Last week on the 29th and the 30th of November, OIDEL participated in the 11th Session of the UN Forum on Minority Issues, which focused on the topic of statelessness. You can find the report of the Special Rapporteur in the following link. Here you have the oral statement delivered on behalf of the NGO Platform on the Right to Education within the context of item 2 “Root causes and consequences of statelessness affecting minorities: preventing statelessness through a human rights approach”. The key points of this declaration are lifelong learning as an essential part of the right to education and education as a cultural right.
“Thank you Madame Chair,
The NGO Platform on the Right to Education welcomes the organization of this Forum. We consider it urgent to offer mechanisms to guarantee the realization of the right to education to stateless people.
Today, we would like to highlight two dimensions: lifelong learning as an essential part of the right to education and education as a cultural right.
As the former Special Rapporteur on the Right to Education pointed out, “right to fundamental education is not limited by age or gender, it extends to children, young people, adults, including older persons”.
Statelessness disproportionately affects vulnerable groups such as women, children, migrants and people on the move, who do not receive appropriate education, either for the lack of identification documents or for not having a stable position. Lifelong learning programs should be made available for those stateless adults without fundamental education. As stated in the Convention Relating to the Status of Stateless Persons, the promotion of education for stateless individuals should happen at all levels.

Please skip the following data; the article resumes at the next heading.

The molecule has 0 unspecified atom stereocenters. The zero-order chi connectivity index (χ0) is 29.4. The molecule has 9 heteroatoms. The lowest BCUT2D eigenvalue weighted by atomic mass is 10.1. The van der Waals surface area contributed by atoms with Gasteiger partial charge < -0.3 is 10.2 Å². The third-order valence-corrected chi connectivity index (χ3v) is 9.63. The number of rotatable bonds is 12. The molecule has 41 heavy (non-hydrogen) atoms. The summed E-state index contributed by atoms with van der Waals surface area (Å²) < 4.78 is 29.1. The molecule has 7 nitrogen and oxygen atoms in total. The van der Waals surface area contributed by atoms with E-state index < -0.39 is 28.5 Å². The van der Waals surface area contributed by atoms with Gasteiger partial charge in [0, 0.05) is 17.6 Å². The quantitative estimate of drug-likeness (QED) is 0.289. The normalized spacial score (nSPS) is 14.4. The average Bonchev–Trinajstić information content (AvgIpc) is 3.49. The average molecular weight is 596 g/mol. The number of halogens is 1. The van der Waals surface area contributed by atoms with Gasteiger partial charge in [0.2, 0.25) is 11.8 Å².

Secondly, education is also a cultural right. Educational programs for stateless people should focus on the development of personal identity. Alfred Fernandez, who has been the coordinator of the Platform since its foundation, used to say that denying such right means depriving someone of his humanity.
The Special Rapporteur on Minority Issues highlighted that education allows for a better integration of minorities into society and protects their identity. It would be beneficial to take into consideration minorities’ cultures, languages and traditions when drafting school curricula to boost inclusiveness and respect for diversity among younger generations.
We advocate for the eradication of practices that arbitrarily deny people a nationality on the basis of discriminatory parameters such as ethnicity, religion or language and we endorse the implementation of specific stateless determination procedures (SDPs).
We align with the call of this Special Rapporteur to engage all spheres of society for the correct implementation of these rights, with due regard to those of stateless people. The cooperation of national and international human rights institutions, private actors and civil society is essential for the achievement of this goal.”